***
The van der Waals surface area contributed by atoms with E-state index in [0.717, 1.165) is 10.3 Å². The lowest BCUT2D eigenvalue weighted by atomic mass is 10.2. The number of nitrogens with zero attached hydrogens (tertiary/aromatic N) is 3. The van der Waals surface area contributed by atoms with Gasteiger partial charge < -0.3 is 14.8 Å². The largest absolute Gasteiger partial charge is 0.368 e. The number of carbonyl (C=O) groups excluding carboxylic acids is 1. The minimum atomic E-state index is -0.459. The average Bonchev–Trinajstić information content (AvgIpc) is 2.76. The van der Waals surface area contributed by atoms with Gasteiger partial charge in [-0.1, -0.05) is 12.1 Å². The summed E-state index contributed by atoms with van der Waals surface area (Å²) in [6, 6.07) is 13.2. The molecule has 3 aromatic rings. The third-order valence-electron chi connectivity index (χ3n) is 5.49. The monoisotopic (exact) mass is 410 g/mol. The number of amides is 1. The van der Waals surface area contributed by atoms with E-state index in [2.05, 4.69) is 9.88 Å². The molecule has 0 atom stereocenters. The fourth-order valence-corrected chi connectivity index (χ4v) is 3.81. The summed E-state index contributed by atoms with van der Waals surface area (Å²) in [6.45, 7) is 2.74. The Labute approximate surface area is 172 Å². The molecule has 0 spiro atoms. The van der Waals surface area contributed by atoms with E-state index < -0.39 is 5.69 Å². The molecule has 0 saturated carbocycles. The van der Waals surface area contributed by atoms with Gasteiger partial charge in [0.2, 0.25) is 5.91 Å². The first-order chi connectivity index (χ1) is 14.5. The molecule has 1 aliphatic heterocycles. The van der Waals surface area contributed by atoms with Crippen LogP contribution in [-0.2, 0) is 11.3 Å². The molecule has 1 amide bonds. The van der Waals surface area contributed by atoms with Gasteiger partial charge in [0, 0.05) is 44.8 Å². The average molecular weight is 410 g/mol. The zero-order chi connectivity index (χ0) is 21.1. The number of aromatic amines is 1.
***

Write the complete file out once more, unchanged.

The van der Waals surface area contributed by atoms with E-state index in [0.717, 1.165) is 10.3 Å². The lowest BCUT2D eigenvalue weighted by atomic mass is 10.2. The number of nitrogens with zero attached hydrogens (tertiary/aromatic N) is 3. The van der Waals surface area contributed by atoms with Gasteiger partial charge < -0.3 is 14.8 Å². The largest absolute Gasteiger partial charge is 0.368 e. The number of carbonyl (C=O) groups excluding carboxylic acids is 1. The minimum atomic E-state index is -0.459. The average Bonchev–Trinajstić information content (AvgIpc) is 2.76. The van der Waals surface area contributed by atoms with Gasteiger partial charge in [-0.1, -0.05) is 12.1 Å². The summed E-state index contributed by atoms with van der Waals surface area (Å²) in [6, 6.07) is 13.2. The molecule has 3 aromatic rings. The third-order valence-electron chi connectivity index (χ3n) is 5.49. The monoisotopic (exact) mass is 410 g/mol. The number of amides is 1. The van der Waals surface area contributed by atoms with E-state index in [2.05, 4.69) is 9.88 Å². The molecule has 0 atom stereocenters. The fourth-order valence-corrected chi connectivity index (χ4v) is 3.81. The summed E-state index contributed by atoms with van der Waals surface area (Å²) in [6.45, 7) is 2.74. The Labute approximate surface area is 172 Å². The molecule has 0 spiro atoms. The van der Waals surface area contributed by atoms with E-state index < -0.39 is 5.69 Å². The molecule has 0 saturated carbocycles. The van der Waals surface area contributed by atoms with Gasteiger partial charge in [0.2, 0.25) is 5.91 Å². The first-order chi connectivity index (χ1) is 14.5. The molecule has 1 aliphatic heterocycles. The van der Waals surface area contributed by atoms with Crippen LogP contribution in [-0.2, 0) is 11.3 Å². The molecule has 1 amide bonds. The van der Waals surface area contributed by atoms with Gasteiger partial charge in [0, 0.05) is 44.8 Å². The average molecular weight is 410 g/mol. The zero-order chi connectivity index (χ0) is 21.1. The number of aromatic amines is 1.